Wednesday, May 19, 2004


Note: These are a few of the 100 entries I am at this time working on for this book project.

Okay, we all have seen the lists of the absolutely greatest LPs, singles, movies, TV shows, books, etc. of ALL TIME. I’ve done them myself, they are fun, they show off your quirks and personality to an extent, and, let’s face it, an awful lot of the selections is repetitive. Who could deny Citizen Kane, or Sgt. Pepper, or “Sittin’ On the Dock of the Bay”? So, why not go a whole different approach and list those albums you are pretty sure the other guys either don’t have, haven’t heard of, or will strongly disagree with? Well, that’s what this list is all about – quirks, quirks, quirks.
When it comes to music, again let’s be honest, we all tend to get mired in the tastes of our own generation. Our great grandparents who dug the shit out of Rudy Vallee could not be expected to shift gears radically enough to fully appreciate the aesthetics of a Van Morrison. Or could they? I love the best tracks from Nirvana (definitely not of my g-g-g-generation) but can’t stand most of the grunge crap that came afterwards. And I still think that 99 percent of rap music will be in history’s dustbin (98 percent for everything else). But damn, that one percent rocks like a motherfucker.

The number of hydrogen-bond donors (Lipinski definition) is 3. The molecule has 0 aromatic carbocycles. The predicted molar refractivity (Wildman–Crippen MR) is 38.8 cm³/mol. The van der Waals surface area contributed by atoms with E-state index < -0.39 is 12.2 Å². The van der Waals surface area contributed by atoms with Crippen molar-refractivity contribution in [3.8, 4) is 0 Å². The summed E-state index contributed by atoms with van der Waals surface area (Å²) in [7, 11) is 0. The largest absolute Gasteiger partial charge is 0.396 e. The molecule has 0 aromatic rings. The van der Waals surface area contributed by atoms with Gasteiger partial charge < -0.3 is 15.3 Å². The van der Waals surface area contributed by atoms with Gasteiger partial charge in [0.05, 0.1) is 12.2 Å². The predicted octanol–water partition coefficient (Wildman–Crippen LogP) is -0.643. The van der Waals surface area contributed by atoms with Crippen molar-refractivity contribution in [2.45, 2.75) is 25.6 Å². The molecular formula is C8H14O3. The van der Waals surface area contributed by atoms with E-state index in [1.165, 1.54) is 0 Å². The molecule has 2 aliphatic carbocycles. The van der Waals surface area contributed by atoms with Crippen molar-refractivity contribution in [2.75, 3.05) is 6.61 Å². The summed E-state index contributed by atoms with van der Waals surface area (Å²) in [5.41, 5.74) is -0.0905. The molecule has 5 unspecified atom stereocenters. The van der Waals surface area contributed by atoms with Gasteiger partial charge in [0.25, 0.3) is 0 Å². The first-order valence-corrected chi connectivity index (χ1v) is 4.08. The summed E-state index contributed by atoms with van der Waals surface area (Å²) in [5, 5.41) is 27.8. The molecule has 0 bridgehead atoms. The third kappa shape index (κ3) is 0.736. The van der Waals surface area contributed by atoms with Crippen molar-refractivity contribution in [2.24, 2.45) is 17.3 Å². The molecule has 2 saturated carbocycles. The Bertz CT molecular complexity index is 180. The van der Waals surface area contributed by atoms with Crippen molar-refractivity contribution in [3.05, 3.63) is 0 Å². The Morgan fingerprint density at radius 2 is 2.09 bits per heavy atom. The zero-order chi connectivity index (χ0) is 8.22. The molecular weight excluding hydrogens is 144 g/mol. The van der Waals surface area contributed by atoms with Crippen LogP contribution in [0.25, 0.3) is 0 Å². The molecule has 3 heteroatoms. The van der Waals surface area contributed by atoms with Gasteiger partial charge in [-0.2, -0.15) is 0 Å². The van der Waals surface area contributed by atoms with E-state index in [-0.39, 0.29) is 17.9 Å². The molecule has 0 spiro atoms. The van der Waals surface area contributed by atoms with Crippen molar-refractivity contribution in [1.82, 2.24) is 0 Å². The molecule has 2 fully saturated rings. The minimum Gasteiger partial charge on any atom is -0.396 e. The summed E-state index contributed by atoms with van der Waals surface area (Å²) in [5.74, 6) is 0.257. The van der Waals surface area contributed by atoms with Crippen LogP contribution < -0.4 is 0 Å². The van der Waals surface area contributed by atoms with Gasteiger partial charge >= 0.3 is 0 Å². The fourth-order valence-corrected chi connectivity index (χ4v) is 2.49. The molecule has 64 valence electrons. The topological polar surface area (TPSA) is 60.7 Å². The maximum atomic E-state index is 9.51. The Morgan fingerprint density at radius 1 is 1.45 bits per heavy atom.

And another thing...those lists that make you split hairs over which Beatles albums are in the top ten. Sheeeeeiiiittttt. All the Beatles, most of the Stones, most Elvis, most Al Green, Otis, Booker T., Bob Dylan, etc. albums belong in the pantheon. So stop wasting list space and do what I’m doing. Go for stuff that maybe you ain’t got. I’d love to see your list, baby.